January 24, 2019

Roger W. Lidman, MD

President, Center for Arthritis and Rheumatic Diseases
Chief, Division of Rheumatology, EVMS

LidmanIn the middle of the twentieth century, when Dr. Lidman’s father was a general internist in Norfolk with a special interest in noninvasive cardiology, he didn’t have the benefit of the technological advances available to today’s cardiologists.  “In those days, heart doctors relied on stethoscopes,” he says of his father, who died in 1977.  “Cardiology was still in its relative infancy.”

It’s been different for Dr. Lidman, who has practiced rheumatology for nearly four decades:  he’s seen and incorporated the tremendous advances that have been made in his specialty throughout his career.

Pursuing a career in medicine was an early and easy decision for Dr. Lidman.   After earning a BS in Zoology at Duke, he took his medical training at Johns Hopkins, where, he says, “I was lucky enough to work with a true pioneer in the field of rheumatology, Dr. Mary Betty Stevens.  What attracted me was the fact that we were dealing with multi-organ disease states, multi-system diseases, so we really had to know about every organ system in the body, and we needed to understand the concepts of immunology.  It was an intellectual, rather than a procedure driven specialty.”

At Vanderbilt, he completed his residency and internship in internal medicine, followed by a fellowship in rheumatology.  During his internship, he once again had the opportunity to work with a rheumatology pioneer, Dr. John Sergent.  A second fellowship at the Medical University of South Carolina followed.

Returning to Hampton Roads in 1981, he joined the Center for Arthritis and Rheumatic Diseases, where he has practiced ever since.

During those years, he has seen several advances in his field, among them the introduction of immunosuppressant drugs to treat rheumatic diseases – “with all the baggage they carry,” he says, “in terms of lowering the body’s resistance to infection, and in some cases, making the body more likely to develop other complications, such as cancer.”  Patients taking these traditional disease-modifying antirheumatic drugs (DMARDs) are at higher risk for infection.

Of the advances he’s seen, he says, “The most important has been the advent of biologic therapies, the biologic response modifiers, which are used to target specific mediators of inflammation and mediators of joint damage.  They may have a targeted effect on particular branches of the immune system in both rheumatoid arthritis and the inflammatory connective tissue diseases we deal with, such as lupus and scleroderma.”

Dr. Lidman has participated in a number of clinical trials for medications to treat rheumatic diseases, often as principal investigator.  “The newer drugs, whether they’re biologic agents or so-called small molecules, are targeting either specific mediators of inflammation or tissue damage or they’re acting on signaling systems within cells, which if inhibited, will decrease the production of these inflammatory or tissue destructive mediators,” he explains.  “And the trend that one hopes to develop in rheumatology – as in every other specialty of internal medicine – is that you target your therapy.  In other words, if you have a fly, you use a fly swatter, not a baseball bat.  All of the medications we use have the potential collateral damage of increased infection.”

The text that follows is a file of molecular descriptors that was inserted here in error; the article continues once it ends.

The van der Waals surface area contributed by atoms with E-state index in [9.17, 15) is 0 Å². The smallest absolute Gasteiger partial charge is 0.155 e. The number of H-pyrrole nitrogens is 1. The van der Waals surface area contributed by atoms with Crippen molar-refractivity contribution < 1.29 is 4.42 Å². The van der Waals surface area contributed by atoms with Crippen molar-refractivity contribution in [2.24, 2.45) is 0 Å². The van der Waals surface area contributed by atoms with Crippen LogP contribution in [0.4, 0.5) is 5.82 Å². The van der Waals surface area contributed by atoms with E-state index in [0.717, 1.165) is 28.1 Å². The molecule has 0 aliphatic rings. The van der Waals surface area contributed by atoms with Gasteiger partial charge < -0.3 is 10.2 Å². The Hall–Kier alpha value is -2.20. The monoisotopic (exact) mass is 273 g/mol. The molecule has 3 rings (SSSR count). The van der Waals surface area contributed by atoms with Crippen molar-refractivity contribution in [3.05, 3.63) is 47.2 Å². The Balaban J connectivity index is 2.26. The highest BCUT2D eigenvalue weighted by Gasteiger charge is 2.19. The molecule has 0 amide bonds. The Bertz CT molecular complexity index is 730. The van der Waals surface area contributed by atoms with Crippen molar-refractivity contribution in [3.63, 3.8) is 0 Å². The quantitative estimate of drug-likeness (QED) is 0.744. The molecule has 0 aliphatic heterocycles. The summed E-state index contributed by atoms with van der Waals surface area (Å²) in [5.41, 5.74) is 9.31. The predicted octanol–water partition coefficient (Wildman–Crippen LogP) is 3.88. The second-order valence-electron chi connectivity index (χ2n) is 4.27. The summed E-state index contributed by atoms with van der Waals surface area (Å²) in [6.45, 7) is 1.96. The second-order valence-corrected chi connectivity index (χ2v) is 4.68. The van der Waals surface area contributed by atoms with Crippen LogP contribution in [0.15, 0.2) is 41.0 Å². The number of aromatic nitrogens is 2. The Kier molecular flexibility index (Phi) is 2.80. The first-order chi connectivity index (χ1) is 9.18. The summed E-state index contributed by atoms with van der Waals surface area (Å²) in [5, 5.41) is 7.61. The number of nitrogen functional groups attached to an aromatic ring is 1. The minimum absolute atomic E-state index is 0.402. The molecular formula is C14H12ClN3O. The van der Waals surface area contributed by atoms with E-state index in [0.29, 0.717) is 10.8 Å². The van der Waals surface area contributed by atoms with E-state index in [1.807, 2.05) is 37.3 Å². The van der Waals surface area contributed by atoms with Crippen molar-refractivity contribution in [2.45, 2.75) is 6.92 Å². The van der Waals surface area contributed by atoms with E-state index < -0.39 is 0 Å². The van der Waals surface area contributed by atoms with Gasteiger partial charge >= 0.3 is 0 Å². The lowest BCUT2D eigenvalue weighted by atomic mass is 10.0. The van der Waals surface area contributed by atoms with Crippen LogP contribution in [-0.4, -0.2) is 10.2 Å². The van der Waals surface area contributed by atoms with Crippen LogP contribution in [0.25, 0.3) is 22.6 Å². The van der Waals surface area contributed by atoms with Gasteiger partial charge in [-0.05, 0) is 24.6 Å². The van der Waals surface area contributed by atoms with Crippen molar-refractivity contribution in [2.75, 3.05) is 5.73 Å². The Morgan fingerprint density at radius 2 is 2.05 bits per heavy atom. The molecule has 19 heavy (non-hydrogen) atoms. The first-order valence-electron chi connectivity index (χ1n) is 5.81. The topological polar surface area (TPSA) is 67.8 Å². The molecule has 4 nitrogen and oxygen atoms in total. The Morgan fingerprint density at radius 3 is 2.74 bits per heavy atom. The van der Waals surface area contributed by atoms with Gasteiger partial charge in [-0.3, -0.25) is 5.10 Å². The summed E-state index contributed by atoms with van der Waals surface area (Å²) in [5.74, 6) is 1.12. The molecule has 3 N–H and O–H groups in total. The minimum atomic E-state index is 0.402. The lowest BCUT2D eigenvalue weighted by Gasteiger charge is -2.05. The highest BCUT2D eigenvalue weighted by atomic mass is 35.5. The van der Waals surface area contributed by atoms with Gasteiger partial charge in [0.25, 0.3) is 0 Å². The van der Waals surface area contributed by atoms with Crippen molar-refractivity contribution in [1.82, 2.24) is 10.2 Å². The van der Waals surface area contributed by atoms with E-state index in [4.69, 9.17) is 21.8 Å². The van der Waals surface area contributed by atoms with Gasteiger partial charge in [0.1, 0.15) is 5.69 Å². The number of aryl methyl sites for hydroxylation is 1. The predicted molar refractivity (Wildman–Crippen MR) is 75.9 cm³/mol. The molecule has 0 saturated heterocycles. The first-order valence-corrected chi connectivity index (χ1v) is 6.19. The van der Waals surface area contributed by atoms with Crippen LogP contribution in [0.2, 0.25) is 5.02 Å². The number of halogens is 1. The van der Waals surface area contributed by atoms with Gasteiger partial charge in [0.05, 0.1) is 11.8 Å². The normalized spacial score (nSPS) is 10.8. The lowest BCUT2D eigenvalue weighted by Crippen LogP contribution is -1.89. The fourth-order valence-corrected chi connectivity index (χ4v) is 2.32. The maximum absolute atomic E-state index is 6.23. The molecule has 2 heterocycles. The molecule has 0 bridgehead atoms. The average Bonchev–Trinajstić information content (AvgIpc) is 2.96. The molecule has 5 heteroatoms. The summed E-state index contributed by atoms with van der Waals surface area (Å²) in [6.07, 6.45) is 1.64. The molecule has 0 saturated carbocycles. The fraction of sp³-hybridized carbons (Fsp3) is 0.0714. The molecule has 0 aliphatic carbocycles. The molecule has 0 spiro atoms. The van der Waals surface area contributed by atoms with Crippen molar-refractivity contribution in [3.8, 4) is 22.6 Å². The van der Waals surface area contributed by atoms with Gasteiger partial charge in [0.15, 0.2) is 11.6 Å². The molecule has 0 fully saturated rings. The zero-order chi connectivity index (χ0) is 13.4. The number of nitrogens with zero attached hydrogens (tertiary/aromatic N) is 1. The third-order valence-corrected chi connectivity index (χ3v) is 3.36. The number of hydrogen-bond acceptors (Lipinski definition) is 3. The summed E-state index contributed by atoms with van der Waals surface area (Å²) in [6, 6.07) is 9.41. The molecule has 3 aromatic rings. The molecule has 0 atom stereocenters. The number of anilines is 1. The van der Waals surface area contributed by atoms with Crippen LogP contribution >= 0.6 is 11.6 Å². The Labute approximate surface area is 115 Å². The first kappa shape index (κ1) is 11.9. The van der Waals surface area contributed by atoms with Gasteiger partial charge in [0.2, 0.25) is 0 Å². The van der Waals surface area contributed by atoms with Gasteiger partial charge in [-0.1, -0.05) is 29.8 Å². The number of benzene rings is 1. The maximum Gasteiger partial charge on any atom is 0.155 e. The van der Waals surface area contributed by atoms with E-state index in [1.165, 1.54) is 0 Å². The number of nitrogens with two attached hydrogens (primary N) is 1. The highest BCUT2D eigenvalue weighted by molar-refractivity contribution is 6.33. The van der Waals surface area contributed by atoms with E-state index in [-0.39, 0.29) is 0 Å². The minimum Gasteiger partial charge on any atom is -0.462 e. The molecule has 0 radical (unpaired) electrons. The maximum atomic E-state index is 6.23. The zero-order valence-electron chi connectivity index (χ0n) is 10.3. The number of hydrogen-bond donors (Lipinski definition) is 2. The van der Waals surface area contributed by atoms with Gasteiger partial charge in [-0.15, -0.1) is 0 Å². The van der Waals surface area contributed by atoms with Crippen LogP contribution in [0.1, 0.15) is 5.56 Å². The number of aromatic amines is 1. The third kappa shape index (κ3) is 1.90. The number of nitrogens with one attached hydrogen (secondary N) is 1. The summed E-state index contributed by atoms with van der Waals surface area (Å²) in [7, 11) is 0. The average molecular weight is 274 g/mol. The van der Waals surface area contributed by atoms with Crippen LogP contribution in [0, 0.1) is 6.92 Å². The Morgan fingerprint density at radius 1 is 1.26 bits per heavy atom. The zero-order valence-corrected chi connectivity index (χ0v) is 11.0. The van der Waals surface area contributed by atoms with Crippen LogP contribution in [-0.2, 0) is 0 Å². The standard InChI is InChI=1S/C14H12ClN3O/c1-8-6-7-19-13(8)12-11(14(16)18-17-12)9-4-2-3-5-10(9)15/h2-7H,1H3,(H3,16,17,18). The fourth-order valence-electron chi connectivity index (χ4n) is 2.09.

Because many rheumatic diseases have nonspecific symptoms, many patients aren’t diagnosed until they seek a doctor’s care for the pain associated with significant joint damage.  “We do know that there are genetic markers we can test for that predict a patient’s risk of developing the disease,” Dr. Lidman explains, “but it doesn’t mean the patient will necessarily develop the disease.  There’s a genetic marker that is associated with an increased risk of inflammatory back disease.  There are genetic markers associated with an increased risk of rheumatoid arthritis and lupus, but then something has to trigger that, whether it’s an infection or some other environmental exposure – something has to trigger the development of that condition in the appropriate genetic background.”

In some cases, Dr. Lidman says, “if we can determine what mediator is driving the disease, there’s testing available now of biomarkers that can help us choose the agent, whether a drug or a biologic, that’s best suited for that patient, much the same way an oncologist can determine what chemotherapy regimen is best for a cancer patient.  That’s been a significant advance within the last five years.”

The ultimate goal is to be more specific in therapy.  “Our goal is to do what they’ve done in oncology,” he says, “which is to actually determine an individual’s inherited risk or genomic risk of developing certain auto inflammatory or auto immune diseases and be able to target those conditions directly.”

In terms of advances yet to come in his field, Dr. Lidman is optimistic.  “I think one of the things coming down the road will probably be gene manipulation, gene therapy,” he says.  “It might be possible in the future to inject something into the knee that will actually cause cartilage to regrow.  Nothing does that at this point.”  Today such patients’ options are a cartilage transplant, or total knee replacement. And, he adds, there are rheumatic conditions that are responsive to stem cell transplants – although it may be years before that will be generally available.

Right now, like many of his colleagues in rheumatology, Dr. Lidman is more concerned with how the next advances will be paid for.  But as he reminds us, musculoskeletal diseases remain the major cause of disability – and lost time from work – in the United States.